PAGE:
When then-Bank of America general counsel Tim Mayopoulos learned last Dec. 9 that losses at Merrill Lynch & Co., Inc. were almost twice what he was originally told, Mayopoulos asked to speak with the chief financial officer about it immediately. Instead, he was told to wait until the next day.
"We never met," Mayopoulos says, in remarks prepared for delivery to Congress today. That's because a little before noon the next day, Dec.10, Mayopoulos was pulled from a legal department meeting and told that he was fired on the spot, without notice and without reason.
The opening remarks by Mayopoulos cover a range of actions by the bank last fall during its controversial merger with Merrill, which closed on Jan. 1, 2009. Mayopoulos was summoned to appear by the House Committee on Oversight and Government Reform at its fourth hearing on the merger, after the bank agreed to a request to waive its attorney-client privilege.
One of the more interesting points in Mayopoulos's remarks concerned Merrill's eventual $15.3 billion fourth quarter loss. Now general counsel at Fannie Mae, Mayopoulos recalls that around Nov. 12, 2008, he received a written forecast projecting Merrill's fourth-quarter loss at about $5 billion.
He recalls several conversations over several days with outside counsel Ed Herlihy and Nick Demmo, partners at Wachtell Lipton Rosen & Katz, and with Teresa Brenner, a veteran in-house lawyer, about whether the $5 billion projected loss should be disclosed.
Because the amount was similar to Merrill's previous losses, and because the bank had indicated it expected losses to remain nearly the same, all the lawyers concluded in a conference call on Nov. 20 "that disclosure was not warranted."
According to Mayopoulos, "No one on the November 20 conference call disagreed with that conclusion."
But then the estimated losses grew to $7 billion, and then $9 billion. Mayopoulos learned of the $9 billion figure when CFO Price reported it at a board of directors meeting on Dec. 9, four days after shareholders had voted to approve the merger.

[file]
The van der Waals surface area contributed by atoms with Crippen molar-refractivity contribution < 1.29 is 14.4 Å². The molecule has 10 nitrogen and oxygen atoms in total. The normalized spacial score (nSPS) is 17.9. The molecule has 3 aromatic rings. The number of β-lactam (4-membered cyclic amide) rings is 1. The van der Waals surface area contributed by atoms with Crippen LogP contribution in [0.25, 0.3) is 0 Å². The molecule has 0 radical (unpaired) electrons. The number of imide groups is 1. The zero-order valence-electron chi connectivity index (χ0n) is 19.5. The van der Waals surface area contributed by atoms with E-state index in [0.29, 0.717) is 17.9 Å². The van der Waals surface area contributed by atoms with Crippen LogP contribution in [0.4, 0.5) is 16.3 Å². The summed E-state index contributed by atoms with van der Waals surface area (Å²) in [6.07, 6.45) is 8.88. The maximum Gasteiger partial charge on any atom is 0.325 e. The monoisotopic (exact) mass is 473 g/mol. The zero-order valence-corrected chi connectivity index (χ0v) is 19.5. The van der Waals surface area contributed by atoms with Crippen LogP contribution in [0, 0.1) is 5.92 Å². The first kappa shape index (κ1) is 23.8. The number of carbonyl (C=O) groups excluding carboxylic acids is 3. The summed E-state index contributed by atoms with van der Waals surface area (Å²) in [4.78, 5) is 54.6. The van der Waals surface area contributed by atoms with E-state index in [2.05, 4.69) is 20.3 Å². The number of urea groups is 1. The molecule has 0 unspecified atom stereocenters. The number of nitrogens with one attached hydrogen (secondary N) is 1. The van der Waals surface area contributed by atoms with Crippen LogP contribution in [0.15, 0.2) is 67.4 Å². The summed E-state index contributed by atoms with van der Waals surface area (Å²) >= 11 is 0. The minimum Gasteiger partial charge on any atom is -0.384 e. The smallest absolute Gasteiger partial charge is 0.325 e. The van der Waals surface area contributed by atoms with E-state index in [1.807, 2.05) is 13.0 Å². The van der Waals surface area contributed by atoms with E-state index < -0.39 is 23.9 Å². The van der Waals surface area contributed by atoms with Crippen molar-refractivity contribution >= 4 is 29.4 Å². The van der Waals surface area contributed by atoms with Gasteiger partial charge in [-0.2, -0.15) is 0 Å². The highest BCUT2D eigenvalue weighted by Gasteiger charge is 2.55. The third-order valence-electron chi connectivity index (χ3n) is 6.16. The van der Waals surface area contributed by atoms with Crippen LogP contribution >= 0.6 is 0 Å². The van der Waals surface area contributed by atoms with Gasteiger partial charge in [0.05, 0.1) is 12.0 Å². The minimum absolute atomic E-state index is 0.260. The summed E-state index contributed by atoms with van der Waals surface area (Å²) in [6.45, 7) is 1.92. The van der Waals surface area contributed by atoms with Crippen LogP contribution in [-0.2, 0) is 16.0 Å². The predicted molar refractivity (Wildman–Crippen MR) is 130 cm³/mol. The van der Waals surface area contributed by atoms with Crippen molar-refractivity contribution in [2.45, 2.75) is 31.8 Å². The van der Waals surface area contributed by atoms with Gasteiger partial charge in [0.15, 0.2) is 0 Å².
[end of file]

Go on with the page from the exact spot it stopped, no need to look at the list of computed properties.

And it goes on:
Mayopoulos tells Congress, "I have read that the $9 billion projected loss included an additional $2 billion after-tax 'plug' figure, referred to as 'WAG' -- which reportedly stood for 'Wild Ass Guess.'"
Mayopoulos continues, "If a big part of it was a 'Wild Ass Guess,' I believe my legal advice would have been that such a guess was not an appropriate basis for a public disclosure. The law is clear that public disclosures to shareholders must be based on information that is reasonably reliable."
He says he was also concerned that the earlier $5 billion estimates might be guesses. "It is obvious in hindsight that, if any of the estimates had been publicly disclosed to shareholders at the time, shareholders would have been misled ... and would have likely sued the Company," he adds.
So with those worries on his mind, Mayopoulos asked to see Price after the meeting. "I was advised that Mr. Price was not available," he recounts. "I decided to try to meet with him the next day." But the firing of Mayopoulos ended the discussion.
No one, including Brian Moynihan, who temporarily replaced him as general counsel, "ever contacted me to discuss what I had been working on," Mayopoulos says. He was fired after spending five years on the job, receiving outstanding performance evaluations, and being assured he would be the general counsel for the newly merged company.
"Nearly a year later, I still do not know why I was terminated, who was involved in the decision to do so, or what their reasons or motivations were," Mayopoulos says.
On other matters, Mayopoulos recounts the highly controversial Merrill bonus pool, and a meeting to discuss an escape clause in the merger deal.
He says he played no role in negotiating the Merrill bonus pool of $5.6 billion, and that he did not take part in drafting the merger agreement and proxy materials that indicated there would be no bonuses. The Securities and Exchange Commission has sued the bank for failing to disclose the bonus pool in its proxy materials.
Mayopoulos also recalls being asked on Dec. 1 about the "material adverse change" provisions of the merger agreement, which could provide an escape clause for the bank to cancel the deal.
He says CFO Price and Greg Curl, then the bank's head of corporate strategy, asked him to review with them the terms of the agreement. "I do not recall why they asked for this briefing (or whether they provided me with a reason at the time). Neither of them suggested to me that they thought a material adverse change had occurred," Mayopoulos says.
Mayopoulos explained to Price and Curl why, based on the facts he knew, there was no legal basis to declare that a material adverse change had occurred. Later, in mid-December, the bank would insist to federal regulators that one had indeed occurred and that it was considering canceling the deal.
The threat earned the bank another $20 billion in federal bailout funds, and led to the congressional hearings. Others scheduled to testify today are Moynihan, and two bank directors, Charles "Chad" Gifford and Thomas May.